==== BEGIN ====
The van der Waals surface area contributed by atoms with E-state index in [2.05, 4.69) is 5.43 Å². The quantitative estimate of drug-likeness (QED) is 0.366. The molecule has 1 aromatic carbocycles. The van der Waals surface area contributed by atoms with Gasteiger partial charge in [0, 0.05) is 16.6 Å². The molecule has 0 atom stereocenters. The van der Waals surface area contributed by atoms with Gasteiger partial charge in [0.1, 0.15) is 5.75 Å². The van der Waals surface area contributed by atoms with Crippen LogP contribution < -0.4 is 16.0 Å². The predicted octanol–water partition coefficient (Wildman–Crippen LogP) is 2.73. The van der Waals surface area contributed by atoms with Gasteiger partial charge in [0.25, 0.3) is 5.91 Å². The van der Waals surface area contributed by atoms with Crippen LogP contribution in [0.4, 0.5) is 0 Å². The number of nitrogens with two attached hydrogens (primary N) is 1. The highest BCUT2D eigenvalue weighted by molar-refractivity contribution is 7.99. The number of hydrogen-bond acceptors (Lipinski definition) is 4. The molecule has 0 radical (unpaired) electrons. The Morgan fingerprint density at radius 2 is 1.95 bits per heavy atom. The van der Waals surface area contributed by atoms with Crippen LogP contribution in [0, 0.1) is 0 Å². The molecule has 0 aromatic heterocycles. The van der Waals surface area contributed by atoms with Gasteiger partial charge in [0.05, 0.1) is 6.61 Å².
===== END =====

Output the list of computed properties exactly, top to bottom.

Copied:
The van der Waals surface area contributed by atoms with E-state index in [2.05, 4.69) is 5.43 Å². The quantitative estimate of drug-likeness (QED) is 0.366. The molecule has 1 aromatic carbocycles. The van der Waals surface area contributed by atoms with Gasteiger partial charge in [0, 0.05) is 16.6 Å². The molecule has 0 atom stereocenters. The van der Waals surface area contributed by atoms with Gasteiger partial charge in [0.1, 0.15) is 5.75 Å². The van der Waals surface area contributed by atoms with Crippen LogP contribution < -0.4 is 16.0 Å². The predicted octanol–water partition coefficient (Wildman–Crippen LogP) is 2.73. The van der Waals surface area contributed by atoms with Gasteiger partial charge in [0.25, 0.3) is 5.91 Å². The van der Waals surface area contributed by atoms with Crippen LogP contribution in [0.4, 0.5) is 0 Å². The number of nitrogens with two attached hydrogens (primary N) is 1. The highest BCUT2D eigenvalue weighted by molar-refractivity contribution is 7.99. The number of hydrogen-bond acceptors (Lipinski definition) is 4. The molecule has 0 radical (unpaired) electrons. The Morgan fingerprint density at radius 2 is 1.95 bits per heavy atom. The van der Waals surface area contributed by atoms with Crippen LogP contribution in [0, 0.1) is 0 Å². The molecule has 0 aromatic heterocycles. The van der Waals surface area contributed by atoms with Gasteiger partial charge in [0.05, 0.1) is 6.61 Å².